Nebraska covers 76,872 square miles, with a 2018 estimated population of 1,929,268 people – 664,330 living in rural areas (USDA-ERS). Lincoln, the capital, is located in the south-eastern region of the state. The state's largest cities are Lincoln, Omaha, and Bellevue. According to 2018 data from the U.S. Census Bureau, 88.3% of the state's population is white, 5.1% is African-American, 2.7% is Asian, 1.5% is American Indian or Alaska Native, 0.1% is Native Hawaiian or Other Pacific Islander, and 11.2% is of Hispanic or Latino origin.
Nebraska Rural Healthcare Facilities
According to data.HRSA.gov, as of January 2020 Nebraska had:
- 64 Critical Access Hospitals
- 142 Rural Health Clinics
- 8 Federally Qualified Health Center sites located outside of Urbanized Areas
- 8 short term hospitals located outside of Urbanized Areas
Selected Social Determinants of Health for Rural Nebraska
9% of its residents lack health insurance (Kaiser, 2017). According to the USDA Economic Research Service, the average per capita income for Nebraskans in 2018 was $53,263, although rural per capita income lagged at $48,495. The ERS reports, based on 2018 ACS data, that the poverty rate in rural Nebraska is 11.5%, compared with 10.7% in urban areas of the state. 9.6% of the rural population has not completed high school, while 8.5% of the urban population lacks a high school diploma according to 2014-2018 ACS data reported by ERS. The unemployment rate in rural Nebraska is at 2.7%, while in urban Nebraska it is at 2.9% (USDA-ERS, 2018).For a national comparison, please see an overview of the United States.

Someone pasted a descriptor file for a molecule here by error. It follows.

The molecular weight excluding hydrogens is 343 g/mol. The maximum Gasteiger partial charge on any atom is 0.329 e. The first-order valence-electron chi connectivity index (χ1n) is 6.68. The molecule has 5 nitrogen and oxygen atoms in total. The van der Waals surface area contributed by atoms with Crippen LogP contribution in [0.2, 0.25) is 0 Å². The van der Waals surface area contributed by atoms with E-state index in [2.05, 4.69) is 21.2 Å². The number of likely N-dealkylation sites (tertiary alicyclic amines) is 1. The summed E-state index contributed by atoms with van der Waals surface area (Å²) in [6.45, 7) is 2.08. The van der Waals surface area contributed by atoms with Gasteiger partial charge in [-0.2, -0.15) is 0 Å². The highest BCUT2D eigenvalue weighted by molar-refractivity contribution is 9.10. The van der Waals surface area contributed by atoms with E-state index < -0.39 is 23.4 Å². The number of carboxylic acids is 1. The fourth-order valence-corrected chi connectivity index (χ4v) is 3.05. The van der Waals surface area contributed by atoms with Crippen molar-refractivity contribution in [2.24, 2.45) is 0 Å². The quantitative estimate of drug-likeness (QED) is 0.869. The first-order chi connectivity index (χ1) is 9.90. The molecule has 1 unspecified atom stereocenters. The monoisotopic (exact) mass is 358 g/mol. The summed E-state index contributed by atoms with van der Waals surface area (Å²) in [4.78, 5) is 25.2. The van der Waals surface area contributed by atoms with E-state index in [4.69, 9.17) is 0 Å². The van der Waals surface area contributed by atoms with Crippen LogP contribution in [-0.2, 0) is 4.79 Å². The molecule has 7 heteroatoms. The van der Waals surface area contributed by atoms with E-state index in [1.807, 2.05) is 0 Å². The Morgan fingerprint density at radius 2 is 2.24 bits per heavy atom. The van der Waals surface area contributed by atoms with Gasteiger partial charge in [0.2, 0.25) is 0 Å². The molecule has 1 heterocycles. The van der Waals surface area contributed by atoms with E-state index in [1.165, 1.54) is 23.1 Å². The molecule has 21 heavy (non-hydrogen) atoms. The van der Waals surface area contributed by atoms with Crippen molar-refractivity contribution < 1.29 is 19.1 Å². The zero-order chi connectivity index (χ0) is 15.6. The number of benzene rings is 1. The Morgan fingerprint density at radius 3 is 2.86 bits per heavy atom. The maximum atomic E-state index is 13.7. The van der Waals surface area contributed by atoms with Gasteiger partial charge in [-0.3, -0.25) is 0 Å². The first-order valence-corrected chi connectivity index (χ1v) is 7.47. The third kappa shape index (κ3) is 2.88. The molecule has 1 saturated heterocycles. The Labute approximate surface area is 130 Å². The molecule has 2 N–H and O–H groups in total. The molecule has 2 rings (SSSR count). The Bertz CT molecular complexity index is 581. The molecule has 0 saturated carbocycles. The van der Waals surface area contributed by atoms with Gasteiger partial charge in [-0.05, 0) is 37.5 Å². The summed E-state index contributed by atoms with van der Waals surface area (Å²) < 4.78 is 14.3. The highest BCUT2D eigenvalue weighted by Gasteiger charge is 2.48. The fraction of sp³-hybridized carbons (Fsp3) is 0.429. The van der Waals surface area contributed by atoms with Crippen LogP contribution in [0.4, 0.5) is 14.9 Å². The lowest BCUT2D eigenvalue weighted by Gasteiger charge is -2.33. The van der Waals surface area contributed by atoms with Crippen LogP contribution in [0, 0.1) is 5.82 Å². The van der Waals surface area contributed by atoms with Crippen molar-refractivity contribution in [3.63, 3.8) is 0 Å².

Works to assure quality healthcare services to those living in rural Nebraska. Promotes programs and activities including student loan repayment programs, recruitment and retention, healthcare facilities serving underserved areas, and State 30 J1 Visa Waiver. Serves as the Nebraska Office of Primary Care.
There are more organizations related to Nebraska in the organizations section.
Last Reviewed: 1/25/2019